By KASIE HUNT and STEVE PEOPLES, Associated Press
LEXINGTON, Va. (AP) — Mitt Romney declared on Monday the U.S. must join other nations in helping arm Syrian rebels to oust Syrian President Bashar Assad, casting President Barack Obama's efforts as weak and part of a broader lack of leadership in the Middle East and around the globe.
Hoping to bolster his own foreign policy credentials, the Republican presidential challenger said he would identify and organize those in the Syrian opposition who share American values, then work with American allies to "ensure they obtain the arms they need to defeat Assad's tanks, helicopters and fighter jets."
"It is essential that we develop influence with those forces in Syria that will one day lead a country that sits at the heart of the Middle East," Romney said.
In a wide-ranging address at the Virginia Military Institute, Romney attempted to establish an image for voters of himself as a man who would be a strong commander in chief. In his remarks, he criticized Obama's policies toward Iraq, Afghanistan, Iran and Israel.
Nowhere did he emphasize a different course as strongly as in Syria. Romney cast the civil war there as a proxy conflict with Iran — and said it's in America's interest to court an opposition likely to play a key role in leading a future Syria.
Activists say more than 32,000 people have died in Syria's conflict, which began 19 months ago with Assad's government cracking down on protests. That crackdown was followed by armed rebellion in many parts of the country and, eventually, a full-scale civil war.
Obama's administration still seeks a peaceful political transition, even though the president acknowledged in August that the likelihood of a soft landing for the conflict "seems pretty distant."
Romney aides said he wasn't calling for the U.S. to directly arm the rebels.
Nor has Obama. The president's re-election campaign dismissed Romney's remarks as "saber-rattling" and accused the Republican of refusing to outline just how his policies would differ from the incumbent's.
The administration has been quietly coordinating with partners in the region who want to provide military assistance. But Obama has opposed directly providing weapons to the rebels or using U.S. air power to prevent Syrian jets from flying.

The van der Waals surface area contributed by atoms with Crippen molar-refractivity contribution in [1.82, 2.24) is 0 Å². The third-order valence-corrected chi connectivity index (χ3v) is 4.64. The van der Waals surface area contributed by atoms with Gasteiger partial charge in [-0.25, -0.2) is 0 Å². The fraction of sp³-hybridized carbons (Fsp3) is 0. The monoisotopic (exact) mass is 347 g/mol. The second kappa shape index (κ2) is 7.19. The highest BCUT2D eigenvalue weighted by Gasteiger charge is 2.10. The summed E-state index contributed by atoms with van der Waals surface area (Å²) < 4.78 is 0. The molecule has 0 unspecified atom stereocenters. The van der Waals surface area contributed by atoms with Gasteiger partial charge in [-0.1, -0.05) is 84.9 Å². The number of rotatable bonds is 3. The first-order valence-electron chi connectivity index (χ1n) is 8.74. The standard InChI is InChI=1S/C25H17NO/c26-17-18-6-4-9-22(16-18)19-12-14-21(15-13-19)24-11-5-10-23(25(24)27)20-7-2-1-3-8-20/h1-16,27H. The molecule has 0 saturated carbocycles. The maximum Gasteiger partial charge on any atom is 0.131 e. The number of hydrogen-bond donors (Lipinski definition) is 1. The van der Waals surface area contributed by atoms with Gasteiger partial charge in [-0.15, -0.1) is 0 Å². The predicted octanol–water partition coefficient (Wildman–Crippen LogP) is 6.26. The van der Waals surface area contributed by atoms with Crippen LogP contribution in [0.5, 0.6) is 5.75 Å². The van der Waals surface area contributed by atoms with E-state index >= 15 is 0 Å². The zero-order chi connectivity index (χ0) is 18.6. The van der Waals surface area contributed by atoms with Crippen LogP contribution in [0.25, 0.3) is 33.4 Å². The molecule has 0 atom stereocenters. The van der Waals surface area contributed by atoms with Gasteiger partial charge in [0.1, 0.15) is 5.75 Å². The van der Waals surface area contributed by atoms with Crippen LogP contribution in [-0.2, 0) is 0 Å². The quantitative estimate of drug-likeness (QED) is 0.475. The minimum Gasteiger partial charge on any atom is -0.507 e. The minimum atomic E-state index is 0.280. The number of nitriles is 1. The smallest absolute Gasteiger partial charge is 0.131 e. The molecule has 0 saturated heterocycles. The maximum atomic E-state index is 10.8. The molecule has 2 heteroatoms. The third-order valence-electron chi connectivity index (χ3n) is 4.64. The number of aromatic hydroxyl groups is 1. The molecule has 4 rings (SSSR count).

The U.S. role in coordination is currently aimed at maintaining some measure of control over which groups receive weapons. Administration officials have been pressing America's Arab allies for months about the danger of equipment such as shoulder-launched rockets and other heavy weaponry falling into the wrong hands. The official line is that any arms assistance to the rebels only further militarizes a conflict that should be solved through a peaceful transition strategy.
Privately, officials concede that countries such as Saudi Arabia and Qatar have made different decisions, and the U.S. is working with them so that concerns about extremism and the proliferation of certain types of weapons are taken into account in their decision-making.
The head of the Turkey-based Syrian National Council, the main Syrian opposition group, said Romney's comments were the "right statement." Abdelbaset Sieda said he was not disappointed in the U.S. president, but added that "Obama must do more to stop the killing."
When pressed, Romney policy advisers refused to say if the Republican would support or encourage allies to deliver heavier weaponry, including shoulder-fired rockets, to the opposition forces in Syria.
Romney's comments come at a critical time in part because the violence in Syria has spilled over the border and into Turkey, with fighting continuing Monday for a sixth straight day. Defense Secretary Leon Panetta warned Saturday the conflict between those neighboring countries could embroil the broader region.
There also is turmoil in the wider Middle East and North Africa. Beyond Syria, Iran is believed to be pursuing a nuclear weapon, talks between Israel and the Palestinians are moribund and anti-American protests recently erupted in several countries. Last month, attackers linked to al-Qaida killed four Americans in Libya, including U.S. Ambassador Chris Stevens.
The Republican nominee used his Monday speech to try to paint Democrat Obama as a weak leader who has limited America's influence on global affairs. Still, Romney highlighted the work of "patriots of both parties" and looked to cast himself as a statesman and part of a long and bipartisan tradition of American leadership in the world. He said the U.S. should use its power "wisely, with solemnity and without false pride, but also firmly and actively."